How to build a "hybrid work solution" for yourself and your team that supports productivity and flexibility
As BC continues its COVID-19 reopening plan, perhaps the second most “up in the air” topic leading into Phase 4 is whether or not companies will continue allowing their teams to work from home. During the past year-and-a-half, many Canadians didn’t just adapt to working from home; they fully embraced the flexibility and convenience of a work-from-home lifestyle. And while others couldn’t wait for the day they could return to the office, it’s becoming clear that both options have their pros and cons. So how can small business owners and entrepreneurs develop a “hybrid work solution” that allows for both?
We recently talked to Dwaina and Molly Sprague of Good Space Plans Online, a Vancouver-based online interior design company, about what they’ve seen throughout this whole work-from-home era. Is it just another trend that’s waiting to pass, or is it quickly evolving into a workplace standard? On a recent episode of the TACTICAL TITANS podcast, we discussed what a hybrid work solution might look like in the years ahead.
Listen to the full episode of TACTICAL TITANS, S2 E30 | Transitioning to hybrid work spaces – available now on all streaming platforms.
Read on for more expert insights on how to build a hybrid work solution for yourself and your team that supports maximum productivity and flexibility.
What the future of work may look like
It’s hard to plan for the future when we don’t know what tomorrow will bring. Dwaina and Molly of Good Space predict that more and more businesses will likely start supporting some form of a hybrid working solution to allow staff the flexibility to work from home, at least part of the time.
It’s something that many tech companies and start-ups have been doing even before the pandemic. And now that more people have experienced working from home, many will expect that extra flexibility in working locations from their employer.
“It’s interesting, we were looking at projects of large businesses ... restructuring their entire business model to serve this new, you can work from home if that serves the purpose of your work today, or you can work from our workspace,” shares Molly.
So what might this look like?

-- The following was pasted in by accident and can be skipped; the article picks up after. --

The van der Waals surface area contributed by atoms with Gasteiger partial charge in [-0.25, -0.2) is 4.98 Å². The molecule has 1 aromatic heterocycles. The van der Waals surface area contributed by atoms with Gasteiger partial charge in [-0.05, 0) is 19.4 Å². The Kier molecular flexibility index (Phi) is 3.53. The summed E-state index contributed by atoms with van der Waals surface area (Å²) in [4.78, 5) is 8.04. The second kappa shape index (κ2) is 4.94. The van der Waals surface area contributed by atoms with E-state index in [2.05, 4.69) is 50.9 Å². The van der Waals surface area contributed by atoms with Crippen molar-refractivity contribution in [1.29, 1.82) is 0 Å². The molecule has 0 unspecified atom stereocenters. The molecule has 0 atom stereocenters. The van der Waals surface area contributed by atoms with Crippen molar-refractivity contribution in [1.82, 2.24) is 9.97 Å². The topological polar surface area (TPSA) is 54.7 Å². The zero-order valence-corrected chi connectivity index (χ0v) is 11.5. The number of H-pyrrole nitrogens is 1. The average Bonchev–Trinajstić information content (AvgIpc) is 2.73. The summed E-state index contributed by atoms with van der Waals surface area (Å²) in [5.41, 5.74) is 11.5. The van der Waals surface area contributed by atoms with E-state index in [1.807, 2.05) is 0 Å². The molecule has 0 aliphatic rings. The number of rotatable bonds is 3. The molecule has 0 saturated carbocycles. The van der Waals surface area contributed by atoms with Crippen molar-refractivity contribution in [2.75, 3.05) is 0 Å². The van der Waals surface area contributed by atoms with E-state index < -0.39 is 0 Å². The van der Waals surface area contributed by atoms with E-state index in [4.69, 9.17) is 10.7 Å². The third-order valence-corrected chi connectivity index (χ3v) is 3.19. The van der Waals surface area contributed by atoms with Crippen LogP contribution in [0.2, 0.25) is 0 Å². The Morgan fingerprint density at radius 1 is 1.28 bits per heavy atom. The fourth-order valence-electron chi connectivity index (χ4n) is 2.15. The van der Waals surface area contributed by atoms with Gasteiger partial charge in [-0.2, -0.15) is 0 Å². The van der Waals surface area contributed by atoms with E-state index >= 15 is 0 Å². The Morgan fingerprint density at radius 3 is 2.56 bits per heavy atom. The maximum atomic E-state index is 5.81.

For some businesses, this may require a few new policies that allow their teams to work from home on a designated day each week, like Fridays. Or it may mean employees are given the option of a half-office-half-home schedule. As another option, other employers may offer a bank of work-from-home days they get each year or month.
On top of flexibility in work locations, some corporations are also offering allowances to their staff to set up home offices and support their needs at home.
“I heard a CEO describe it as, as an employer, we were given so much power. It fluxed so greatly that now this pandemic has forced the power back to the employee,” adds Molly. “And he’s like, that’s where it should be. My job isn’t to reign over them. My job is to make their ability to do the job I’m asking easier.”
How to design a home workspace for productivity and comfort
With extra work flexibility expected to stick around, it might also be time to start making our temporary home workspaces into something a little more permanent.
“I can’t tell you how many phone calls I get people saying, ‘you know what, it’s been two months, and I can’t keep working at my dining room table,” shares Molly.
“Finding a way that kind of makes us comfortable in a workspace, whether it’s home workspace or office corporate workspace, is essential to our wellness, our mental health and our productivity,” adds Dwaina. “Above all, we’re there to get stuff done. That’s why we go to work.”
We want to work from a space that makes us feel calm and comfortable. Here are Dwaina’s top recommendations when setting up your home office hybrid space for long-term productivity.
Get rid of everything you don’t need
First and foremost, get rid of absolutely anything in your space that you don’t need, love, or use. “We have way too much stuff,” shares Dwaina. “Whether we know it or not, every piece of stuff has an energetic impact on you. So get rid of it.”
Create a designated system
When we’re working from home, the times when our work day starts and ends can feel blurred. For many, working every day at the dining room table is a very real possibility, and it can make it difficult to separate your work from your personal life. “Create a designated system,” advises Dwaina. “[A system where] when I’m finished my work time, I’m going to pick this all up and I have an actual designated space to put it.”
Have flexibility in your furnishings
Lastly, creating a healthy workspace that supports you and your body is key. Invest in flexible furnishings that make you feel comfortable in your space. “Get a decent office chair that actually looks a little more residential ... a lot of companies are starting to do that now, even IKEA,” recommends Dwaina. “So get yourself a chair that still looks decent in your home; if it’s sitting at your dining room table, it could be rolled into another room like the living room and become a living room chair.”
Tune into TACTICAL TITANS, presented by Justin Lam
To learn more about what a “hybrid work model” might look like, listen to our recent podcast with special guests Dwaina and Molly Sprague from Good Space Plans Online, as they chat with Justin about how business owners and employees alike are redesigning their corporate and home offices to adapt to a new flexible work model. Available now on all streaming platforms. Listen now
Are you looking for more hands-on coaching and business advice to help you gain clarity and confidence in your decision-making? Our TACTICAL coaching program is specially designed to support small business owners and entrepreneurs through the detours and get you back on track to your destination. Learn more